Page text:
Everyone, it seems, either loved him or hated him. On the fundamentalist side, there are tributes in a predictably hagiographical mode, along with complaints about the vitriol spewed by "liberal blogs". While some of the comments I've seen in such circles go beyond my personal comfort level, considering some of the things Falwell said when he was alive, I have to say: "What goes around comes around". Or, as Falwell's favorite book puts it: "....for whatsoever a man soweth, that shall he also reap." For myself, due to some combination of principle and temperament, I cannot work up much of either a "dancing in the streets" attitude, nor a sense of great tragedy. We all die eventually, and if 73 is about ten years less than the lifespan we in the medically-advanced West have come to expect, it's not all that short either -- Falwell did, at least, make the Biblical threescore years and ten. But more to the point, he lived long enough to have done most of the damage he was ever likely to do, and to leave behind influence and institutions to carry on his "good work". So I don't see that his death does anyone much good (so to speak).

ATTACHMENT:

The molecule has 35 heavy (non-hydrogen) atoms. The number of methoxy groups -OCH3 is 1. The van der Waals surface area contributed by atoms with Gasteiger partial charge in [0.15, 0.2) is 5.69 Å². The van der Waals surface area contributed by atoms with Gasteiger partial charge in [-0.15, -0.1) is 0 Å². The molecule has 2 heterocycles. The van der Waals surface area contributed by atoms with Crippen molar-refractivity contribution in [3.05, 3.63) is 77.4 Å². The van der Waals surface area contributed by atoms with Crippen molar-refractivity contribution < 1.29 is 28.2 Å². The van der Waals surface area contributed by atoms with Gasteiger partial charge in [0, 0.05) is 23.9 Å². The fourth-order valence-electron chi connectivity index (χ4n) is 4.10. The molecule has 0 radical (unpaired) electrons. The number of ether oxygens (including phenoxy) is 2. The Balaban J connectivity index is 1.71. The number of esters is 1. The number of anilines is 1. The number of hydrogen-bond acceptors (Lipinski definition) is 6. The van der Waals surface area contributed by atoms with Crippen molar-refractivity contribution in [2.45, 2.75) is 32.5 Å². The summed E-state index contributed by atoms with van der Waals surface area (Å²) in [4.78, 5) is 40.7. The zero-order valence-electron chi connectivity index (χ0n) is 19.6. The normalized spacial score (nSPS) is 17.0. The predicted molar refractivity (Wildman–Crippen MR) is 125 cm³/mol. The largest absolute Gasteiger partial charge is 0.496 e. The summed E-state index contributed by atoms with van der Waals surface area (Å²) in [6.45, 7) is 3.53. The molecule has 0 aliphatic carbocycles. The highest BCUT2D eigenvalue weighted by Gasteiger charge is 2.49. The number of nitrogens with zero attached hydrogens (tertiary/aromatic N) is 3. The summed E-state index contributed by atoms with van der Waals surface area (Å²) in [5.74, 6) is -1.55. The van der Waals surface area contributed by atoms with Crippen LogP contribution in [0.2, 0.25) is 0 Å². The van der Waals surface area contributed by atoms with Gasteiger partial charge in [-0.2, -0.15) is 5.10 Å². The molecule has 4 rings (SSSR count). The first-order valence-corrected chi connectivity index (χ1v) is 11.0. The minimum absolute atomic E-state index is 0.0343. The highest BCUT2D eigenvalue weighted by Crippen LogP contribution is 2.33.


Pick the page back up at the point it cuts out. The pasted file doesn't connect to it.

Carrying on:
Meanwhile, on the "Christian Left", Jim Wallis gives an oddly ambivalent "tribute". To me, it reads like Wallis is doing his Christian duty to be charitable to Falwell, by finding something positive to say. He acknowledges what the two of them had in common: they both tried to bring evangelical faith out of the privacy of home and church; to get Christians to apply their values to the larger issues of the day. Where they differed is on exactly which issues, and on which side, they thought those values applied -- a fact that I think tells us something about the reliability of "Biblical faith" as a consistent or clear moral guide. Frankly, given the specific advocacies that Falwell took up, I'd just as soon he had remained cloistered.